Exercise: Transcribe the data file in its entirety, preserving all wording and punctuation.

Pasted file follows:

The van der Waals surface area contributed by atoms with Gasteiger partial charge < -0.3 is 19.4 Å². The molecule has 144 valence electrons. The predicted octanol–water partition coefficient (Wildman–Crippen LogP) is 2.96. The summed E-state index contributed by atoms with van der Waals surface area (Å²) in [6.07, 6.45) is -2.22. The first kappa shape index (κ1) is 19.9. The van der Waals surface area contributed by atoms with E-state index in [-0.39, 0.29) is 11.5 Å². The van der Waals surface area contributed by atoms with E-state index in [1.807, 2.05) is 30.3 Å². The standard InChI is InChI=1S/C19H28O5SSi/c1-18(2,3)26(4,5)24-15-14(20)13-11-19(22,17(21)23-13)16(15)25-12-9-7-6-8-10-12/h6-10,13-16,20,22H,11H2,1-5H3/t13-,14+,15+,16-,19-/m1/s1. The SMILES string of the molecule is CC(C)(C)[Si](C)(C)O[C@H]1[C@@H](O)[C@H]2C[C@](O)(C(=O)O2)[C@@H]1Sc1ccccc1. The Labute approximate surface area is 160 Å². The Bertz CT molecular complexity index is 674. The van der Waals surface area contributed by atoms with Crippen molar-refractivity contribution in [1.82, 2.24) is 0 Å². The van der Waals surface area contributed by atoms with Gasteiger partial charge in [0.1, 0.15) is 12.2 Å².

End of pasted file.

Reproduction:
The van der Waals surface area contributed by atoms with Gasteiger partial charge < -0.3 is 19.4 Å². The molecule has 144 valence electrons. The predicted octanol–water partition coefficient (Wildman–Crippen LogP) is 2.96. The summed E-state index contributed by atoms with van der Waals surface area (Å²) in [6.07, 6.45) is -2.22. The first kappa shape index (κ1) is 19.9. The van der Waals surface area contributed by atoms with E-state index in [-0.39, 0.29) is 11.5 Å². The van der Waals surface area contributed by atoms with E-state index in [1.807, 2.05) is 30.3 Å². The standard InChI is InChI=1S/C19H28O5SSi/c1-18(2,3)26(4,5)24-15-14(20)13-11-19(22,17(21)23-13)16(15)25-12-9-7-6-8-10-12/h6-10,13-16,20,22H,11H2,1-5H3/t13-,14+,15+,16-,19-/m1/s1. The SMILES string of the molecule is CC(C)(C)[Si](C)(C)O[C@H]1[C@@H](O)[C@H]2C[C@](O)(C(=O)O2)[C@@H]1Sc1ccccc1. The Labute approximate surface area is 160 Å². The Bertz CT molecular complexity index is 674. The van der Waals surface area contributed by atoms with Crippen molar-refractivity contribution in [1.82, 2.24) is 0 Å². The van der Waals surface area contributed by atoms with Gasteiger partial charge in [0.1, 0.15) is 12.2 Å².